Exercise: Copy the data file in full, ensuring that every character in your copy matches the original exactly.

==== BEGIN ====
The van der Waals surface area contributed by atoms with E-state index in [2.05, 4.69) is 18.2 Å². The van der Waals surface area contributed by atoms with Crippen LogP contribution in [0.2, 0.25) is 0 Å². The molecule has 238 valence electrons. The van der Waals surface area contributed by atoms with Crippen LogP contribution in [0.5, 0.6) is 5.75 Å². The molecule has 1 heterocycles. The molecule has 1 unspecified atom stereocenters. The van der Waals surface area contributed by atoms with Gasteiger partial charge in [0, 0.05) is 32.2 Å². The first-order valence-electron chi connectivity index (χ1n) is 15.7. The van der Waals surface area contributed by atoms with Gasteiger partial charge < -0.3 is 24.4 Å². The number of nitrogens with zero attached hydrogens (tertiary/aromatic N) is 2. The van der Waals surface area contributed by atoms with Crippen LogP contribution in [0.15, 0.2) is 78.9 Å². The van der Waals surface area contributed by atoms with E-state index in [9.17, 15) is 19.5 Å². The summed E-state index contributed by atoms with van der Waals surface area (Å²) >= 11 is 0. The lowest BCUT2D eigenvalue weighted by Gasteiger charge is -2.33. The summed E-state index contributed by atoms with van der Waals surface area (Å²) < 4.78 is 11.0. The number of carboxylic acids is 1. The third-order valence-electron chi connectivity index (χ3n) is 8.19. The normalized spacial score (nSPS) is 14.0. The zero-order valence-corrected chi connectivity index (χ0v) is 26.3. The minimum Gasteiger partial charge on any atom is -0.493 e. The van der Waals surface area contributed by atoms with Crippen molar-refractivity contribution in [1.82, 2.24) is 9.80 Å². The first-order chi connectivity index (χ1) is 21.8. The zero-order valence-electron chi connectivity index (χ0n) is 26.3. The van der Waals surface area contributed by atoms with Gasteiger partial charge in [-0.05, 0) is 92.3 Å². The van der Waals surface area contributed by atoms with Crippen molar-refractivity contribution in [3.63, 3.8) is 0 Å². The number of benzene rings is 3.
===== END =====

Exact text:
The van der Waals surface area contributed by atoms with E-state index in [2.05, 4.69) is 18.2 Å². The van der Waals surface area contributed by atoms with Crippen LogP contribution in [0.2, 0.25) is 0 Å². The molecule has 238 valence electrons. The van der Waals surface area contributed by atoms with Crippen LogP contribution in [0.5, 0.6) is 5.75 Å². The molecule has 1 heterocycles. The molecule has 1 unspecified atom stereocenters. The van der Waals surface area contributed by atoms with Gasteiger partial charge in [0, 0.05) is 32.2 Å². The first-order valence-electron chi connectivity index (χ1n) is 15.7. The van der Waals surface area contributed by atoms with Gasteiger partial charge < -0.3 is 24.4 Å². The number of nitrogens with zero attached hydrogens (tertiary/aromatic N) is 2. The van der Waals surface area contributed by atoms with Crippen LogP contribution in [0.15, 0.2) is 78.9 Å². The van der Waals surface area contributed by atoms with E-state index in [9.17, 15) is 19.5 Å². The summed E-state index contributed by atoms with van der Waals surface area (Å²) >= 11 is 0. The lowest BCUT2D eigenvalue weighted by Gasteiger charge is -2.33. The summed E-state index contributed by atoms with van der Waals surface area (Å²) < 4.78 is 11.0. The number of carboxylic acids is 1. The third-order valence-electron chi connectivity index (χ3n) is 8.19. The normalized spacial score (nSPS) is 14.0. The zero-order valence-corrected chi connectivity index (χ0v) is 26.3. The minimum Gasteiger partial charge on any atom is -0.493 e. The van der Waals surface area contributed by atoms with Crippen molar-refractivity contribution in [1.82, 2.24) is 9.80 Å². The first-order chi connectivity index (χ1) is 21.8. The zero-order valence-electron chi connectivity index (χ0n) is 26.3. The van der Waals surface area contributed by atoms with Gasteiger partial charge in [-0.05, 0) is 92.3 Å². The van der Waals surface area contributed by atoms with Crippen molar-refractivity contribution in [3.63, 3.8) is 0 Å². The number of benzene rings is 3.